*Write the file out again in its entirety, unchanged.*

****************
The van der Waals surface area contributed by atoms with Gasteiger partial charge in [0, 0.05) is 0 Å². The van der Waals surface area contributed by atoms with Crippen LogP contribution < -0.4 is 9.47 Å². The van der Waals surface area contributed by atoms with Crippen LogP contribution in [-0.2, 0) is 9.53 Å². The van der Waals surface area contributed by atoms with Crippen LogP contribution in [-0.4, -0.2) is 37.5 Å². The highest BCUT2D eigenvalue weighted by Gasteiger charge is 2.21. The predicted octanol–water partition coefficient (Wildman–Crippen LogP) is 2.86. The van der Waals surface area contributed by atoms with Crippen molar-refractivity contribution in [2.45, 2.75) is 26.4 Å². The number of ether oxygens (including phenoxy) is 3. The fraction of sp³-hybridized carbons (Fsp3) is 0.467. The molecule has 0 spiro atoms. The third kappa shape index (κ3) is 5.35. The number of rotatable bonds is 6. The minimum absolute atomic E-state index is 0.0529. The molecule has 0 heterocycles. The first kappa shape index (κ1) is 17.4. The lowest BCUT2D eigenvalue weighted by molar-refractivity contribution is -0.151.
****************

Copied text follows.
The van der Waals surface area contributed by atoms with Gasteiger partial charge in [0, 0.05) is 0 Å². The van der Waals surface area contributed by atoms with Crippen LogP contribution < -0.4 is 9.47 Å². The van der Waals surface area contributed by atoms with Crippen LogP contribution in [-0.2, 0) is 9.53 Å². The van der Waals surface area contributed by atoms with Crippen LogP contribution in [-0.4, -0.2) is 37.5 Å². The highest BCUT2D eigenvalue weighted by Gasteiger charge is 2.21. The predicted octanol–water partition coefficient (Wildman–Crippen LogP) is 2.86. The van der Waals surface area contributed by atoms with Crippen molar-refractivity contribution in [2.45, 2.75) is 26.4 Å². The number of ether oxygens (including phenoxy) is 3. The fraction of sp³-hybridized carbons (Fsp3) is 0.467. The molecule has 0 spiro atoms. The third kappa shape index (κ3) is 5.35. The number of rotatable bonds is 6. The minimum absolute atomic E-state index is 0.0529. The molecule has 0 heterocycles. The first kappa shape index (κ1) is 17.4. The lowest BCUT2D eigenvalue weighted by molar-refractivity contribution is -0.151.